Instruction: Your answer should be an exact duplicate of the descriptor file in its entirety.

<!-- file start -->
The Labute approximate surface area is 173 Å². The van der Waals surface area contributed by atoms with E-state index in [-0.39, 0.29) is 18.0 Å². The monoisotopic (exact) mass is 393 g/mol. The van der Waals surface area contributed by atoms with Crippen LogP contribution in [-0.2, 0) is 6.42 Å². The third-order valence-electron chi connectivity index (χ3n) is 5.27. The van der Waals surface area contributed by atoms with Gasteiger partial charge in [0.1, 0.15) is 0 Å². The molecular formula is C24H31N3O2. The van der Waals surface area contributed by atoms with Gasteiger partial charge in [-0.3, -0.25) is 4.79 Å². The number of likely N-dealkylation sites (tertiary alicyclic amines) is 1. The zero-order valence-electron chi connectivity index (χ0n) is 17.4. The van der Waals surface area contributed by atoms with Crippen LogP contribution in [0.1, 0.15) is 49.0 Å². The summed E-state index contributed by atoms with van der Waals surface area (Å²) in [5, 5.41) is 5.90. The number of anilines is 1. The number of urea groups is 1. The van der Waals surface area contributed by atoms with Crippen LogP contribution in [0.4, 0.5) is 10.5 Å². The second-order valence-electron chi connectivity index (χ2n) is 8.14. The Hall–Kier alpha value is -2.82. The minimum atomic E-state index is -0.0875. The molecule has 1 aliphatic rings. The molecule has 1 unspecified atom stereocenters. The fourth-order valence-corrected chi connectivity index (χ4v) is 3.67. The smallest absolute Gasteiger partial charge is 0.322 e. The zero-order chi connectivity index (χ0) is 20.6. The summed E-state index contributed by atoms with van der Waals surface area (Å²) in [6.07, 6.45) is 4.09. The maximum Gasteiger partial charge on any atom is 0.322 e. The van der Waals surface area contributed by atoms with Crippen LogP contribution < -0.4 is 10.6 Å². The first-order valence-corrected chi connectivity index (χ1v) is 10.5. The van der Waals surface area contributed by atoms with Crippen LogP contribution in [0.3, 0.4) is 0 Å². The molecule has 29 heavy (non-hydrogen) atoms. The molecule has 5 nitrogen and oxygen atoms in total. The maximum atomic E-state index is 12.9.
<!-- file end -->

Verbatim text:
The Labute approximate surface area is 173 Å². The van der Waals surface area contributed by atoms with E-state index in [-0.39, 0.29) is 18.0 Å². The monoisotopic (exact) mass is 393 g/mol. The van der Waals surface area contributed by atoms with Crippen LogP contribution in [-0.2, 0) is 6.42 Å². The third-order valence-electron chi connectivity index (χ3n) is 5.27. The van der Waals surface area contributed by atoms with Gasteiger partial charge in [0.1, 0.15) is 0 Å². The molecular formula is C24H31N3O2. The van der Waals surface area contributed by atoms with Gasteiger partial charge in [-0.3, -0.25) is 4.79 Å². The number of likely N-dealkylation sites (tertiary alicyclic amines) is 1. The zero-order valence-electron chi connectivity index (χ0n) is 17.4. The van der Waals surface area contributed by atoms with Crippen LogP contribution in [0.1, 0.15) is 49.0 Å². The summed E-state index contributed by atoms with van der Waals surface area (Å²) in [5, 5.41) is 5.90. The number of anilines is 1. The number of urea groups is 1. The van der Waals surface area contributed by atoms with Crippen LogP contribution in [0.4, 0.5) is 10.5 Å². The second-order valence-electron chi connectivity index (χ2n) is 8.14. The Hall–Kier alpha value is -2.82. The minimum atomic E-state index is -0.0875. The molecule has 1 aliphatic rings. The molecule has 1 unspecified atom stereocenters. The fourth-order valence-corrected chi connectivity index (χ4v) is 3.67. The smallest absolute Gasteiger partial charge is 0.322 e. The zero-order chi connectivity index (χ0) is 20.6. The summed E-state index contributed by atoms with van der Waals surface area (Å²) in [6.07, 6.45) is 4.09. The maximum Gasteiger partial charge on any atom is 0.322 e. The van der Waals surface area contributed by atoms with Crippen LogP contribution < -0.4 is 10.6 Å². The first-order valence-corrected chi connectivity index (χ1v) is 10.5. The van der Waals surface area contributed by atoms with Crippen LogP contribution in [0.3, 0.4) is 0 Å². The molecule has 29 heavy (non-hydrogen) atoms. The molecule has 5 nitrogen and oxygen atoms in total. The maximum atomic E-state index is 12.9.